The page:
The risk of losing valuable infrastructure such as utilities and energy resources has also threatened coastal populations. In New York, New Jersey and Delaware there are 38 power plants and refineries connected to the fossil fuel industry, along with three nuclear plants, and six renewable energy plants. The threat of losing energy resources has implications beyond the coast. America is highly dependent on cheap and conventional energy, which drives down energy prices, and can be easily transported.
Mitigation: Rising sea levels and increased flooding from minor storms or tidal increases have fostered a number of uncoordinated efforts in some communities to find ways to adopt protection measures that will provide some measure of resilience over the next several decades. Measures such as the raising of homes to reduce National Flood Insurance Program (NFIP) premiums as well as the incorporation of natural and nature-based features into raised highways or back bay protections are initiatives that appear to be promising. The understandable interest in environmental restoration is also sparking initiatives such as the measure recently approved by communities in the San Francisco Bay Area, which has the largest GDP in the country (19th in the world) has recently levied a special property tax to restore 30,000 acres of wetlands, to slow down the encroaching seas, and protect industry, human life, and $52 billion in property. Miami Beach has put into action an aggressive and expensive plan to combat the effects of sea level rise. Norfolk—home to the largest naval base—has turned to the Dutch for ideas on how to raise roadways in an environmentally responsible way, and New York City has developed innovative and elaborate plans to protect the residents, workers, and economy of lower Manhattan.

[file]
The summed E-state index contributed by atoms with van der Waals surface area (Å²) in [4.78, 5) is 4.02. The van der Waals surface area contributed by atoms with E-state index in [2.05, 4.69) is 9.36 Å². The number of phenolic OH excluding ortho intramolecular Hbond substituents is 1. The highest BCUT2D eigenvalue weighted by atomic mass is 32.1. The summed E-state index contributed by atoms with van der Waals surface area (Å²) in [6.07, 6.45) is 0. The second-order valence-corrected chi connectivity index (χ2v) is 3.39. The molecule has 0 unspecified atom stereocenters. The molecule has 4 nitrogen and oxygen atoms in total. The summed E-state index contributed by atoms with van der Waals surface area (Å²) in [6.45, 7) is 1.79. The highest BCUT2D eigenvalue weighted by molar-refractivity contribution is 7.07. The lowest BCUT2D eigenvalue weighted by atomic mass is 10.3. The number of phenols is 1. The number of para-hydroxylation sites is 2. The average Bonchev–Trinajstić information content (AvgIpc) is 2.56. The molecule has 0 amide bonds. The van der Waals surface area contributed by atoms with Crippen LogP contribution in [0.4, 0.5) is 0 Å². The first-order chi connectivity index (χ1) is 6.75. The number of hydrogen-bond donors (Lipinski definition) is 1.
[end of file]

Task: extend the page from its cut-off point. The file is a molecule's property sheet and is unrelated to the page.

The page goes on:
Conclusion: The endangerment of our coastal military installations is another alarm sounding the importance of healthy coastlines. As seas are projected to rise by over three feet in the next hundred years by moderate projections, coastal counties will need to invest an inordinate amount of resources to rebuff the seas. While major cities like San Francisco and New York can invest millions without federal aid, this is not the case for the majority of municipalities along the coast. Federal funding in shoreline protection has been waning over the past decade, and has shown no signs of increasing. At a time where the U.S has already encountered its first climate refugees from sea level rise, this paints a bleak picture.